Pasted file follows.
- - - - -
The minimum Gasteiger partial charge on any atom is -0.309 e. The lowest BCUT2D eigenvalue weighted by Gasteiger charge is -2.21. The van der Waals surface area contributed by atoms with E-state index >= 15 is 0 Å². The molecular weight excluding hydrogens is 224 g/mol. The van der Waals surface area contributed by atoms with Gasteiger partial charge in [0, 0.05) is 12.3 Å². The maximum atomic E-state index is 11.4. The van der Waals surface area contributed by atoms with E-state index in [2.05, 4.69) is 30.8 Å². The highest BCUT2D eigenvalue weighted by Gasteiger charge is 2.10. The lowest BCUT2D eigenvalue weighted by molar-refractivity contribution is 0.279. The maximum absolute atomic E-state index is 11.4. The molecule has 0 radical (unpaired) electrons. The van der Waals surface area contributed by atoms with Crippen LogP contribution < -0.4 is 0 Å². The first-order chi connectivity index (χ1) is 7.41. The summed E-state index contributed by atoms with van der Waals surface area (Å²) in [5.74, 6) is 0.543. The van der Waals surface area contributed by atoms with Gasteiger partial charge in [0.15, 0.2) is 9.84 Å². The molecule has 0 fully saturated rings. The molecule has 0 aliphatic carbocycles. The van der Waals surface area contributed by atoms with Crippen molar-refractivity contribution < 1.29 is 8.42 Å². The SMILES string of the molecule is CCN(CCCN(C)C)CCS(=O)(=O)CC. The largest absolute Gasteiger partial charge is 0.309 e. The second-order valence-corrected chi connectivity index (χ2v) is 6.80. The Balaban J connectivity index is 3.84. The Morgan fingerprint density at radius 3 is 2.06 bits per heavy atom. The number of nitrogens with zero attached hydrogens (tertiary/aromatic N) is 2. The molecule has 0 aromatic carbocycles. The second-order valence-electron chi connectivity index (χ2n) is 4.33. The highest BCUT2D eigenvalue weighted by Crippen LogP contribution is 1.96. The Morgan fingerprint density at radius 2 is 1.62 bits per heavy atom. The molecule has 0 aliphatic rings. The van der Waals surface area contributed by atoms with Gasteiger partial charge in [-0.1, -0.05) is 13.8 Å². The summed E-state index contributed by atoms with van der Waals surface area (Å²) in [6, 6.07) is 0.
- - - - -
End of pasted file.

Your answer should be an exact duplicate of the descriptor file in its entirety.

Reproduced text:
The minimum Gasteiger partial charge on any atom is -0.309 e. The lowest BCUT2D eigenvalue weighted by Gasteiger charge is -2.21. The van der Waals surface area contributed by atoms with E-state index >= 15 is 0 Å². The molecular weight excluding hydrogens is 224 g/mol. The van der Waals surface area contributed by atoms with Gasteiger partial charge in [0, 0.05) is 12.3 Å². The maximum atomic E-state index is 11.4. The van der Waals surface area contributed by atoms with E-state index in [2.05, 4.69) is 30.8 Å². The highest BCUT2D eigenvalue weighted by Gasteiger charge is 2.10. The lowest BCUT2D eigenvalue weighted by molar-refractivity contribution is 0.279. The maximum absolute atomic E-state index is 11.4. The molecule has 0 radical (unpaired) electrons. The van der Waals surface area contributed by atoms with Crippen LogP contribution < -0.4 is 0 Å². The first-order chi connectivity index (χ1) is 7.41. The summed E-state index contributed by atoms with van der Waals surface area (Å²) in [5.74, 6) is 0.543. The van der Waals surface area contributed by atoms with Gasteiger partial charge in [0.15, 0.2) is 9.84 Å². The molecule has 0 fully saturated rings. The molecule has 0 aliphatic carbocycles. The van der Waals surface area contributed by atoms with Crippen molar-refractivity contribution < 1.29 is 8.42 Å². The SMILES string of the molecule is CCN(CCCN(C)C)CCS(=O)(=O)CC. The largest absolute Gasteiger partial charge is 0.309 e. The second-order valence-corrected chi connectivity index (χ2v) is 6.80. The Balaban J connectivity index is 3.84. The Morgan fingerprint density at radius 3 is 2.06 bits per heavy atom. The number of nitrogens with zero attached hydrogens (tertiary/aromatic N) is 2. The molecule has 0 aromatic carbocycles. The second-order valence-electron chi connectivity index (χ2n) is 4.33. The highest BCUT2D eigenvalue weighted by Crippen LogP contribution is 1.96. The Morgan fingerprint density at radius 2 is 1.62 bits per heavy atom. The molecule has 0 aliphatic rings. The van der Waals surface area contributed by atoms with Gasteiger partial charge in [-0.1, -0.05) is 13.8 Å². The summed E-state index contributed by atoms with van der Waals surface area (Å²) in [6, 6.07) is 0.